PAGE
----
1990: Mary took prisoners out into the community to do community service. “We redid the old library on Clinton Ave in Trenton.  You can’t believe the talent, how much they knew how to do. My guys worked so hard for me. The guard was a little racist, he had a hard time accepting me as his supervisor. When he found out that I would stand behind him and support him, and go at people to defend him, he turned completely around. He couldn’t do enough for me.”  


“I talked with social workers who would come if I had a person leaving the correction center who had no place to go… This was not part of my job responsibility… not any of my business… but I wanted to help them straighten their lives out.”


1992:  “Muslim inmates holding a feast at the end of Ramadan were required to have supervision from an officer.  They were not very liked by the other officers, so the group asked me to do it, and I agreed.  I helped them with their feast, and the food was wonderful.  They gave me a certificate of ‘Outstanding service to the Islamic community’ and said it was the best feast they had ever had.”


“I believed in rehabilitation, which our new warden did not.  One time, to punish me for something I allowed the inmates to do that he thought I had no authority to do, he took away all of my duties, and for almost two weeks I had to report to work and do nothing in a tiny room in the back. Then he sent me over to inmate services, where you make phone calls for inmates and things like that. I turned the job into a training program to teach pre-release inmates how to fill out work applications, how to dress for interviews.”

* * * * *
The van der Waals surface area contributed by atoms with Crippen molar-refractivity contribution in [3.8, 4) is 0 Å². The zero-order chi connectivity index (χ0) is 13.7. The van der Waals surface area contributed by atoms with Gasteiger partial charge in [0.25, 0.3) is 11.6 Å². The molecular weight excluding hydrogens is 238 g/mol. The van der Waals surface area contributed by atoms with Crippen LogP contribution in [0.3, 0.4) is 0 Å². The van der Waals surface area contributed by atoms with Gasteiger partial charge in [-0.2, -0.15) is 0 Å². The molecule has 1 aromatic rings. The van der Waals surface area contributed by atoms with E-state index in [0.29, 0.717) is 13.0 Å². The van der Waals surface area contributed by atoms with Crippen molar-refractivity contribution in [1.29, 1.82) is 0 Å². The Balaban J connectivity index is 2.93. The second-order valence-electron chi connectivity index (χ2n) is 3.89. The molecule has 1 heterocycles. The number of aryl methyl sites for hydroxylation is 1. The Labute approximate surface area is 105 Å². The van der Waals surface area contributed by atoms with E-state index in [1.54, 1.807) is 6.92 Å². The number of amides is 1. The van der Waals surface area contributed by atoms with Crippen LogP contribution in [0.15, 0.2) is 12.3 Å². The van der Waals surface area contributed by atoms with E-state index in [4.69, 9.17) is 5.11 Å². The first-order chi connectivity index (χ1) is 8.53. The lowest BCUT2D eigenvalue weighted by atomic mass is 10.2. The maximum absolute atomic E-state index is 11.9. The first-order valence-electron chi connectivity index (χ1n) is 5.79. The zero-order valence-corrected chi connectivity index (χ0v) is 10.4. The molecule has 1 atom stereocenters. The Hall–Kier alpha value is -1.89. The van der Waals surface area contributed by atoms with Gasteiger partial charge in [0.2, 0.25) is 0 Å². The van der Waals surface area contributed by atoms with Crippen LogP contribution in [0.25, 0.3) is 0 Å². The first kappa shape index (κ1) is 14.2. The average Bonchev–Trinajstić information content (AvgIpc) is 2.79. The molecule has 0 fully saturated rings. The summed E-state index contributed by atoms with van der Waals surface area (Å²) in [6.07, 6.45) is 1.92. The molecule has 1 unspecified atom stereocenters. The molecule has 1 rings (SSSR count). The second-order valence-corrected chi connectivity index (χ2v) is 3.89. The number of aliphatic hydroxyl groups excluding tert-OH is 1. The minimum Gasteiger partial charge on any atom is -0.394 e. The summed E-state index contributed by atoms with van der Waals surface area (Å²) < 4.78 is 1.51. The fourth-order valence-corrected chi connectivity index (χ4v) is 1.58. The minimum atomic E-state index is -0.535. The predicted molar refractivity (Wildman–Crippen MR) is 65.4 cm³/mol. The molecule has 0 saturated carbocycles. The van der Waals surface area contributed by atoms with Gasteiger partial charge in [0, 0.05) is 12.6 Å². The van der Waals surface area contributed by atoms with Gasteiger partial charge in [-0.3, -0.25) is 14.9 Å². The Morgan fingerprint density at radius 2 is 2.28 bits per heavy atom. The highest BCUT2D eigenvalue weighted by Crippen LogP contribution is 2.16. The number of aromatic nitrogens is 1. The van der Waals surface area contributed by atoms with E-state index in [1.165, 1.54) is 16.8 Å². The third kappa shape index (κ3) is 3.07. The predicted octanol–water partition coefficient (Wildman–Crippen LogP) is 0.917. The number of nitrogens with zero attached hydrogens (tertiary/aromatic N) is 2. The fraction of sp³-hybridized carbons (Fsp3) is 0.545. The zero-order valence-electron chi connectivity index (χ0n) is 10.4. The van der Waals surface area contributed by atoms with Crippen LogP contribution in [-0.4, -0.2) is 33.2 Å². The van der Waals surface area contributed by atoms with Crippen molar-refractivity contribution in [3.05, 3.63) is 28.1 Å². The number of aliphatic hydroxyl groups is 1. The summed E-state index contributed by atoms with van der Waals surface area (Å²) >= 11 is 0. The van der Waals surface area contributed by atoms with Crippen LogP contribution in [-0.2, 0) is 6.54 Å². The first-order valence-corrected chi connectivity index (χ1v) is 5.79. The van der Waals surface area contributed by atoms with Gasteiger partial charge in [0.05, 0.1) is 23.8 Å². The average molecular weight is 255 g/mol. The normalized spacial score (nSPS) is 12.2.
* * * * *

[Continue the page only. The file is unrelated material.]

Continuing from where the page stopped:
2020: “Years after I retired, when my son drove for UPS in Trenton, men would stop him on his route to say they remembered me.  ‘“Are you the Lieutenant’s son?’ they’d ask him.  ‘If it weren’t for your mother,’ they’d say, ‘I wouldn’t be doing what I’m doing now.’  You never know if you helped anyone in your life, or if you helped them make a change."

2022:  "I think of the women I trained. One of them even became an Assistant Warden… I trained her.  Because I stayed in it, lasted, persevered, I trained those women and enabled them to advance. I opened the door and, because I didn’t give up, I made it possible for them."

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Mary and Miss Alice

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Mary and Mr. George

After retirement

2002-2010. Mary took up residence back home in Elk Creek, Virginia, where she provided daily care for her mother and step-father through their declining years.

The Equal Justice Initiative

 A portion of the proceeds from These Walls Between Us will go to the Equal Justice Initiative. 

“I wish I could have been involved in Bryan Stevenson's wonderful work.”

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Mary with her two sons, Greg and Dennie Norman

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Letter from Bryan Stevenson commending Mary for her work.


Mary with Next Generation Indie Book Award medal June 2022